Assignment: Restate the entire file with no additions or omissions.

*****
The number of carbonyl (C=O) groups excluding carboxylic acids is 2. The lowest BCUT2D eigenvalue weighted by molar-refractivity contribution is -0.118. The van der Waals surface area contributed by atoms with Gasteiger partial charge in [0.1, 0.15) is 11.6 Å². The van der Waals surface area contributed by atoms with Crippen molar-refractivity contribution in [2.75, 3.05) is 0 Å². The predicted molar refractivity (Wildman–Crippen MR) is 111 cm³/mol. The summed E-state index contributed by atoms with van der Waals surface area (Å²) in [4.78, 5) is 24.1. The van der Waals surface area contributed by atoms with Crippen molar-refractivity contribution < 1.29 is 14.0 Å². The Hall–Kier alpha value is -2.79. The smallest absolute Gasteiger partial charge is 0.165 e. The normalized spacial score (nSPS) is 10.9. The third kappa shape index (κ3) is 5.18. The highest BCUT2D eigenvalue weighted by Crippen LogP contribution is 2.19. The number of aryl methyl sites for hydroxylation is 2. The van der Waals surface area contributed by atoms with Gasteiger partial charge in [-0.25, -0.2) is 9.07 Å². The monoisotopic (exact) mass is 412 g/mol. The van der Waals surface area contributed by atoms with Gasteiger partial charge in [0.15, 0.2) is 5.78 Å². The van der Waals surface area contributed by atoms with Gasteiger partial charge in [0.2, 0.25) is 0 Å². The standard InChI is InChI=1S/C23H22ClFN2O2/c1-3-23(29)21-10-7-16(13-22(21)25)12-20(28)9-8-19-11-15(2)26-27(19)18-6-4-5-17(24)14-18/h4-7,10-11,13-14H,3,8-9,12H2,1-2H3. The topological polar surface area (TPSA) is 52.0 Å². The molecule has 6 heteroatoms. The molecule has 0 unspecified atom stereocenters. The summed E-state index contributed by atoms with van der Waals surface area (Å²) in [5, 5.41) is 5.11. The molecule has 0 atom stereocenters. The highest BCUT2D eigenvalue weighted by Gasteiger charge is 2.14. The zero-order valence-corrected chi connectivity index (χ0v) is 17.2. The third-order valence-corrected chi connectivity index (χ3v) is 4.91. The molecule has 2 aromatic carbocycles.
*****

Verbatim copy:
The number of carbonyl (C=O) groups excluding carboxylic acids is 2. The lowest BCUT2D eigenvalue weighted by molar-refractivity contribution is -0.118. The van der Waals surface area contributed by atoms with Gasteiger partial charge in [0.1, 0.15) is 11.6 Å². The van der Waals surface area contributed by atoms with Crippen molar-refractivity contribution in [2.75, 3.05) is 0 Å². The predicted molar refractivity (Wildman–Crippen MR) is 111 cm³/mol. The summed E-state index contributed by atoms with van der Waals surface area (Å²) in [4.78, 5) is 24.1. The van der Waals surface area contributed by atoms with Crippen molar-refractivity contribution < 1.29 is 14.0 Å². The Hall–Kier alpha value is -2.79. The smallest absolute Gasteiger partial charge is 0.165 e. The normalized spacial score (nSPS) is 10.9. The third kappa shape index (κ3) is 5.18. The highest BCUT2D eigenvalue weighted by Crippen LogP contribution is 2.19. The number of aryl methyl sites for hydroxylation is 2. The van der Waals surface area contributed by atoms with Gasteiger partial charge in [-0.25, -0.2) is 9.07 Å². The monoisotopic (exact) mass is 412 g/mol. The van der Waals surface area contributed by atoms with Gasteiger partial charge in [0.15, 0.2) is 5.78 Å². The van der Waals surface area contributed by atoms with Gasteiger partial charge in [0.2, 0.25) is 0 Å². The standard InChI is InChI=1S/C23H22ClFN2O2/c1-3-23(29)21-10-7-16(13-22(21)25)12-20(28)9-8-19-11-15(2)26-27(19)18-6-4-5-17(24)14-18/h4-7,10-11,13-14H,3,8-9,12H2,1-2H3. The topological polar surface area (TPSA) is 52.0 Å². The molecule has 6 heteroatoms. The molecule has 0 unspecified atom stereocenters. The summed E-state index contributed by atoms with van der Waals surface area (Å²) in [5, 5.41) is 5.11. The molecule has 0 atom stereocenters. The highest BCUT2D eigenvalue weighted by Gasteiger charge is 2.14. The zero-order valence-corrected chi connectivity index (χ0v) is 17.2. The third-order valence-corrected chi connectivity index (χ3v) is 4.91. The molecule has 2 aromatic carbocycles.